Over the past three decades, we have gone from Hillarycare to Obamacare to Trumpcare. The mere fact that healthcare is characterized by the names of public figures is testament to the extreme politicization of an important public policy issue.
The length of the effort to reform healthcare in the United States has been long, arduous, politically overcharged and above all, elusive. While a strong healthcare system is challenging, other countries seem to do a good job – or at least not such a bad job. Yet progress has been so painstaking and the discussion so exhausting, it may seem as if we have lost sight of the actual goal. And yet the subject is critically importance important both for society and for individuals who are ill or at risk – or who simply will need insurance because they are no longer able or wanting to work.
In the past weeks, media have carried stories about insurers pulling out of markets leaving many with limited or no options. We have heard that uncertainty around the future of access to subsidies is causing further erosion to the existing infrastructure. At the same time, we hear that prospects for a replacement for existing law are uncertain, both in terms of timing and impact.
On June 21 at the National Press Club in Washington, D.C., I am scheduled to moderate a panel discussion called “Healthcare in the Trump Era, Politics, Policy and People”. The aim is to discuss where we are, where we want to go, and what keeps us from getting there, looking at it through with balanced perspective and to have a genuinely sane discussion of the issues.
Politics – policy and people. It is impossible to talk about healthcare reform without talking about the politics – a favorite topic in Washington, D.C. Has the content of any proposal become completely subservient to the politics? Can we get past it? The policy elements – what are the essential aspects of healthcare reform that need to be addressed in legislation in order to make the effort meaningful? And finally, what is the impact of all of this on-going political debate and policy deliberation on every day lives? Does this only affect the uninsured or does it matter how you get your insurance? These are the aspects we will be talking about.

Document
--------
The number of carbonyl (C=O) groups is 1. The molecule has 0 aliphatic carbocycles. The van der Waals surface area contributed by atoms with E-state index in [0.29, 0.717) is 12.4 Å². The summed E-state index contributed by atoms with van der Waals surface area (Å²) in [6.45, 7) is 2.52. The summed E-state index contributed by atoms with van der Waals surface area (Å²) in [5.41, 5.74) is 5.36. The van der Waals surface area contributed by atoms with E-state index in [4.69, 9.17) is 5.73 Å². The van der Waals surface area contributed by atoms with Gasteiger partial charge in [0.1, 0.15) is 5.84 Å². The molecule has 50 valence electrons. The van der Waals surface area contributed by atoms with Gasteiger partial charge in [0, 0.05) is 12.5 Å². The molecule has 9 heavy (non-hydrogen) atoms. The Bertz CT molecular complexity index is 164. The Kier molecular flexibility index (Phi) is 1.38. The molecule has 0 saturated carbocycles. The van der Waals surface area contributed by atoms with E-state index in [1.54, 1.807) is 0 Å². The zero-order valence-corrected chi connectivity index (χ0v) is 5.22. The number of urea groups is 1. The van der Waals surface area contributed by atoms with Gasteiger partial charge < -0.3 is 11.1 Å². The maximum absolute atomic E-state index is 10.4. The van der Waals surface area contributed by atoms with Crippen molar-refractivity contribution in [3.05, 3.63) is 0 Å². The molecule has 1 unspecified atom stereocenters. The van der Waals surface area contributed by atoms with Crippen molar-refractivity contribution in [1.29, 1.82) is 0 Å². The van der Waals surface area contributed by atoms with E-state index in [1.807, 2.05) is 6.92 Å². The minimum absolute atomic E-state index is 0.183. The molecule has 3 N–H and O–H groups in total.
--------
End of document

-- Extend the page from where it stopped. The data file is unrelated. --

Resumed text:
To have this discussion, we have a panel comprised especially of people who can talk politics, policy and people in a bi-partisan way:
- Jim Gerlach, CEO & President, Business-Industry Political Action Committee (BIPAC) and former Republican member of Congress representing the Sixth District of Pennsylvania;
- Allyson Schwartz – CEO & President of the Better Medicare Alliance (BMA) and former Democratic member of Congress representing the Thirteenth District of Pennsyvlania;
- Matt Salo – Executive Director of the National Association of Medicaid Directors.
You can join us in person at the National Press Club if you are local, or by Webinar if you are not. We will discuss relevant questions related to healthcare reform and will be reserving time for questions from the audiences, both live and virtual. Please join me. Thanks.
You can RSVP by clicking on the invite above or by emailing email@example.com